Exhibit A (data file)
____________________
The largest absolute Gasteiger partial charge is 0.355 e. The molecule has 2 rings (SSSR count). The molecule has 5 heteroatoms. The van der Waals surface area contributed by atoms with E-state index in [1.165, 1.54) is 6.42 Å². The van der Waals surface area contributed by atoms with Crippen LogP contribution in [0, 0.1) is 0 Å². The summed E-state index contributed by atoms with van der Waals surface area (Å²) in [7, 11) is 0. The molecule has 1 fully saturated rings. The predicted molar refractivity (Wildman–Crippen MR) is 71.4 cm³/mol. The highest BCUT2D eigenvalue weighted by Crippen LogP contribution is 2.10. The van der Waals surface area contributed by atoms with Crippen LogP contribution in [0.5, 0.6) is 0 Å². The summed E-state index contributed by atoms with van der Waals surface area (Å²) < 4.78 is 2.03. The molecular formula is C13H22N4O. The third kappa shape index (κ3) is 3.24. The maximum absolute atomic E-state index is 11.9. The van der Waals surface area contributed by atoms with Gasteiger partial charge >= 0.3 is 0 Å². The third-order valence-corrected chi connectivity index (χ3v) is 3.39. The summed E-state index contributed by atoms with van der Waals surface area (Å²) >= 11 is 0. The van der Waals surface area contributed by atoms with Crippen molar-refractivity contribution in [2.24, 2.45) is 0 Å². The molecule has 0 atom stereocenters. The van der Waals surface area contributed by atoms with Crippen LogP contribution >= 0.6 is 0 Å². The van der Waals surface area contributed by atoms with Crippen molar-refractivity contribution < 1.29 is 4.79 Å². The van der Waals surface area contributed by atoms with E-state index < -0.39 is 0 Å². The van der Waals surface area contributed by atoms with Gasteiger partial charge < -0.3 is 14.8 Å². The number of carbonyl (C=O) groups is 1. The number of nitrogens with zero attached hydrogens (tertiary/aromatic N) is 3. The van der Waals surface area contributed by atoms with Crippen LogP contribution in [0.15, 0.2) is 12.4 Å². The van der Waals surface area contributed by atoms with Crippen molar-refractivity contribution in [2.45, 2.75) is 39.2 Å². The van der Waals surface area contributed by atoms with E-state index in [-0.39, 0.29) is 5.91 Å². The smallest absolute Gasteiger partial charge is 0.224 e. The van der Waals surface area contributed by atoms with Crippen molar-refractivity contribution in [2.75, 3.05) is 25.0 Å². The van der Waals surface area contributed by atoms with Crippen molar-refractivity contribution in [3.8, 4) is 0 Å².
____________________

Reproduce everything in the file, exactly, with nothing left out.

The largest absolute Gasteiger partial charge is 0.355 e. The molecule has 2 rings (SSSR count). The molecule has 5 heteroatoms. The van der Waals surface area contributed by atoms with E-state index in [1.165, 1.54) is 6.42 Å². The van der Waals surface area contributed by atoms with Crippen LogP contribution in [0, 0.1) is 0 Å². The summed E-state index contributed by atoms with van der Waals surface area (Å²) in [7, 11) is 0. The molecule has 1 fully saturated rings. The predicted molar refractivity (Wildman–Crippen MR) is 71.4 cm³/mol. The highest BCUT2D eigenvalue weighted by Crippen LogP contribution is 2.10. The van der Waals surface area contributed by atoms with Crippen LogP contribution in [0.5, 0.6) is 0 Å². The summed E-state index contributed by atoms with van der Waals surface area (Å²) < 4.78 is 2.03. The molecular formula is C13H22N4O. The third kappa shape index (κ3) is 3.24. The maximum absolute atomic E-state index is 11.9. The van der Waals surface area contributed by atoms with Gasteiger partial charge >= 0.3 is 0 Å². The third-order valence-corrected chi connectivity index (χ3v) is 3.39. The summed E-state index contributed by atoms with van der Waals surface area (Å²) >= 11 is 0. The van der Waals surface area contributed by atoms with Crippen molar-refractivity contribution in [2.24, 2.45) is 0 Å². The molecule has 0 atom stereocenters. The van der Waals surface area contributed by atoms with Crippen LogP contribution >= 0.6 is 0 Å². The van der Waals surface area contributed by atoms with Crippen molar-refractivity contribution < 1.29 is 4.79 Å². The van der Waals surface area contributed by atoms with E-state index < -0.39 is 0 Å². The van der Waals surface area contributed by atoms with Gasteiger partial charge < -0.3 is 14.8 Å². The number of carbonyl (C=O) groups is 1. The number of nitrogens with zero attached hydrogens (tertiary/aromatic N) is 3. The van der Waals surface area contributed by atoms with Crippen LogP contribution in [0.15, 0.2) is 12.4 Å². The van der Waals surface area contributed by atoms with Crippen molar-refractivity contribution in [2.45, 2.75) is 39.2 Å². The van der Waals surface area contributed by atoms with E-state index in [-0.39, 0.29) is 5.91 Å². The smallest absolute Gasteiger partial charge is 0.224 e. The van der Waals surface area contributed by atoms with Crippen molar-refractivity contribution in [2.75, 3.05) is 25.0 Å². The van der Waals surface area contributed by atoms with Crippen molar-refractivity contribution in [3.8, 4) is 0 Å².